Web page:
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January 10-17, 2007

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Letters to the Editor


THE JAN. 3 Nūz section ("Let's Make a Deal") discussed ongoing maneuvers to reform the current state redistricting system, including the latest plan that the process be turned over to a "Citizens Group." Unfortunately, any method controlled by a small group of people contains the risk of corruption.

Existing technology creates the possibility of simply removing people from the process by programming a computer to draw lines using objective criteria. In addition to the prime directive that all districts be balanced in population, other controls would be programmed. Those could include avoiding line changes which would remove incumbents from their district, a preference for recognizing and incorporating county and city limit lines, major highways, geographical boundaries like rivers and mountain ranges, plus keeping districts as compact as possible to avoid meandering lines and widely separated constituents. I'm sure many other controls might be suggested, and the computer's results could be reviewed nonpolitically to insure no obvious glitches have occurred.

Such a system might actually be incorruptible. And that fact would probably the greatest source of resistance from those in power.

Steve Bankhead, Watsonville


NOTICE HOW a two-year stand-in president who accomplished very little got priority news coverage that dominated all mainstream media.

Whereas James Brown ("I Ain't Talkin' Just to Tease," Arts, Jan. 3)--who was labeled the hardest-working performer for his entire life, who did so much for culture, entertainment in America and for bridging cultures around the world---was usurped in the news by this white man who did so little.

I'm sure that if Ford hadn't passed away and there was no other significant death happening, the big news to usurp Brown might be something like Britney Spears and her trifling antics.

Such is the story of blacks and minorities in America. Our contributions will always be downplayed as much as possible. However, we must always know our truth and legacy. We are a great people living in a racist, arrogant, broken country!

In protest, I am turning off all TV news stations for the remainder of the week, so these propaganda stations will not get credit ratings from me.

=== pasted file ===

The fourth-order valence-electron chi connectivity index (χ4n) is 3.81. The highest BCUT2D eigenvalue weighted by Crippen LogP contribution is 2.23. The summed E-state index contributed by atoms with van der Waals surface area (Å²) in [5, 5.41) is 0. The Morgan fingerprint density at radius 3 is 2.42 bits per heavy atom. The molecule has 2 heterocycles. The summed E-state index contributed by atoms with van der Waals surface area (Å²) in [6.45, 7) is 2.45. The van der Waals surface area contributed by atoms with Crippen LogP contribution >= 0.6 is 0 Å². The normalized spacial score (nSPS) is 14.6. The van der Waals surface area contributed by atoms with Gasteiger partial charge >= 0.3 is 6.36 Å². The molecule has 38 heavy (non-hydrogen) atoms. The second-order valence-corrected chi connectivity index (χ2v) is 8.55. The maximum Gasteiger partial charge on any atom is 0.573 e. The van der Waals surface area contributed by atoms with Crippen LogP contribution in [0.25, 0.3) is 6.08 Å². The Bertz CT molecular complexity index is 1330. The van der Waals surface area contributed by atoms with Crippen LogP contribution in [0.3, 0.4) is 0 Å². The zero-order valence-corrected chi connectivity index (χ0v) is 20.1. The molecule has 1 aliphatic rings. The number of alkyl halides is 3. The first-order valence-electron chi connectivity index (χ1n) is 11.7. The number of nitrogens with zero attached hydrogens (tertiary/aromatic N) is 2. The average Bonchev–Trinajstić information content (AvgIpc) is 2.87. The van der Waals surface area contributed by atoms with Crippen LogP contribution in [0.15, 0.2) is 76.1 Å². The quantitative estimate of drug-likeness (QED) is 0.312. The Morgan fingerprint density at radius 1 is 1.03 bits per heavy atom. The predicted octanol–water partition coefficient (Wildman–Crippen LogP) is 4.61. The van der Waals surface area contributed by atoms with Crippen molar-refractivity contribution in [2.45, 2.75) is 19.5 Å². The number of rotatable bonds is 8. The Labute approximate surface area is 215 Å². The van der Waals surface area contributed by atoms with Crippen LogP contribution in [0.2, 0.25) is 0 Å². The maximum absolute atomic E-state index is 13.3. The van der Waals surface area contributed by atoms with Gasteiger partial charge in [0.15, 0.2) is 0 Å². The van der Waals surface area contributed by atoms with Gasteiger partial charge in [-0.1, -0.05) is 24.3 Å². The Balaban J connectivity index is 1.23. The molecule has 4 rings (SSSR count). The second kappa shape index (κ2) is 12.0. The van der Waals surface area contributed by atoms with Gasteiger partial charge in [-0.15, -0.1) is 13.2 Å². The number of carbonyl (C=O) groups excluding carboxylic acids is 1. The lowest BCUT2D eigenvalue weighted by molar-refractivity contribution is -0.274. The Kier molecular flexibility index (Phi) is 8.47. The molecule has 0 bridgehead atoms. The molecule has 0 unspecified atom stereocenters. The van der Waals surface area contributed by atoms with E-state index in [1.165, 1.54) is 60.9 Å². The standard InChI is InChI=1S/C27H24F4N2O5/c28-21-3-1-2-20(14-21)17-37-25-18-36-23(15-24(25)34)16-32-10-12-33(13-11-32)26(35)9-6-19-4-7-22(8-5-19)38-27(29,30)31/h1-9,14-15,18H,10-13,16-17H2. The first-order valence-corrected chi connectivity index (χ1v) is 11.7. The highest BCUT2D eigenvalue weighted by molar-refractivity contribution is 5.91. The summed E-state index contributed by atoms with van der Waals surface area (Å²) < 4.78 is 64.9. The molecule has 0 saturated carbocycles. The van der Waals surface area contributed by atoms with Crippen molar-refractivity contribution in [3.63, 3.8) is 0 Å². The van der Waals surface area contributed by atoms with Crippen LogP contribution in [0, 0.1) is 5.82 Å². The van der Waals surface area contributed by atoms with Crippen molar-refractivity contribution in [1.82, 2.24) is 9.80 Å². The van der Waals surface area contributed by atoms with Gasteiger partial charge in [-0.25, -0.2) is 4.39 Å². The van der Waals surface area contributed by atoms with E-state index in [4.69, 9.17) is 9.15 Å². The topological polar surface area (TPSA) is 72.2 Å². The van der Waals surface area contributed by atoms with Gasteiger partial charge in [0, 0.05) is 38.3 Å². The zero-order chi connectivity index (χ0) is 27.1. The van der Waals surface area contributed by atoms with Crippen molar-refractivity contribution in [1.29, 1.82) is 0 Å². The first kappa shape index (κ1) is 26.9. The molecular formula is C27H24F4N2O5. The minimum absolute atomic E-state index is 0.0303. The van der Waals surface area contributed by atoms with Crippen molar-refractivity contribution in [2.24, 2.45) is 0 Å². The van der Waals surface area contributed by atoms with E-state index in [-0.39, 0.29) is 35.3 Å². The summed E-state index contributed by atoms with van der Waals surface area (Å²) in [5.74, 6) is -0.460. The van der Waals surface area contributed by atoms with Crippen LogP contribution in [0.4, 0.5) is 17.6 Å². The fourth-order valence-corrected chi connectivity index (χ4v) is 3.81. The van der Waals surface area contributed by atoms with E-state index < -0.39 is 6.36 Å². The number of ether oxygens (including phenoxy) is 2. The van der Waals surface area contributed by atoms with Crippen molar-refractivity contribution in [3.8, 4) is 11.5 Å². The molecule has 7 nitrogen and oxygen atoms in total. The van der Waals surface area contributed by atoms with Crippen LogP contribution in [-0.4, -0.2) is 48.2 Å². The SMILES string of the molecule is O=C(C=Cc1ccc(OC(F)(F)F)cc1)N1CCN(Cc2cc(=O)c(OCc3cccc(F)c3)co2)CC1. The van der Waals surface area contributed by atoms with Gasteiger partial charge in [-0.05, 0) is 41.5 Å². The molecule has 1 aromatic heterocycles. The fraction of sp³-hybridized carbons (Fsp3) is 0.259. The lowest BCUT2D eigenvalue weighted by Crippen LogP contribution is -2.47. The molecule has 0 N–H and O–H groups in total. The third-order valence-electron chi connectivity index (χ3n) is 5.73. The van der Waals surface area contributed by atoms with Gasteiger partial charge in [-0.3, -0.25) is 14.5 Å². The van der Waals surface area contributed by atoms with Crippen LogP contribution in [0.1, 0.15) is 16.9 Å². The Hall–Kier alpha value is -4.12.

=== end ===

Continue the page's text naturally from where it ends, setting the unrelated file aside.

Marion Young, California City


THANK YOU FOR your recent coverage of issues affecting the marine life off the California coast and the Marine Life Protection Act ("Fishy Business," News&Views, Jan. 3). As noted in the article, this landmark legislation (co-authored by then Assemblymember Fred Keeley) puts California at the forefront of international efforts to protect ocean and coastal resources. Marine Protected Areas (MPAs) are a scientifically proven tool for protecting habitat and ocean life and the proposed MPAs would improve protection of spectacular areas like Ano Nuevo, Natural Bridges and Point Sur.

Of course ocean protection is a complex task and MPAs are just one important piece of the puzzle. Fortunately, many other efforts are also under way to address issues such as pollution, invasive species, and the impacts of coastal development. Central Coast residents benefit from the existence of the Monterey Bay National Marine Sanctuary and numerous nonprofit and volunteer organizations focused on ocean protection. Our region is leading the way in developing solutions to the full range of ocean conservation problems, and community involvement is key to the success of these efforts.

Kaitilin Gaffney, Santa Cruz


I AM very familiar with the West African crisis called "conflict diamonds." I passed through Santa Cruz and read Richard von Busack's review of Blood Diamond, and I now have a chance to rebut his unfortunate downplaying/slashing of a very accurately depicted movie which addresses a horrific calamity in Sierra Leone. Yes, the film is Hollywoodized with soundtrack and highly refined filmmaking techniques, but the passion and emotion of the entire cast is spot-on in my mind and experience in West Africa. All the events, emotions and atrocities in the film are accurately portrayed and blood diamonds in many African countries have caused similar and worse crisis. Mr. von Busack's attitude toward this film and therefore this issue makes me think he has never left his own neighborhood, hates Africa, owns shares in Debeers diamonds or all of the above. I urge people to go see this disturbing yet important film and trust that it is real and accurate, and most of all, if you must buy diamonds, research there origin to ensure they have not financed human or environmental atrocities anywhere on this marvelous planet. For more on conflict diamonds, check

Miguel Roberts, Vancouver

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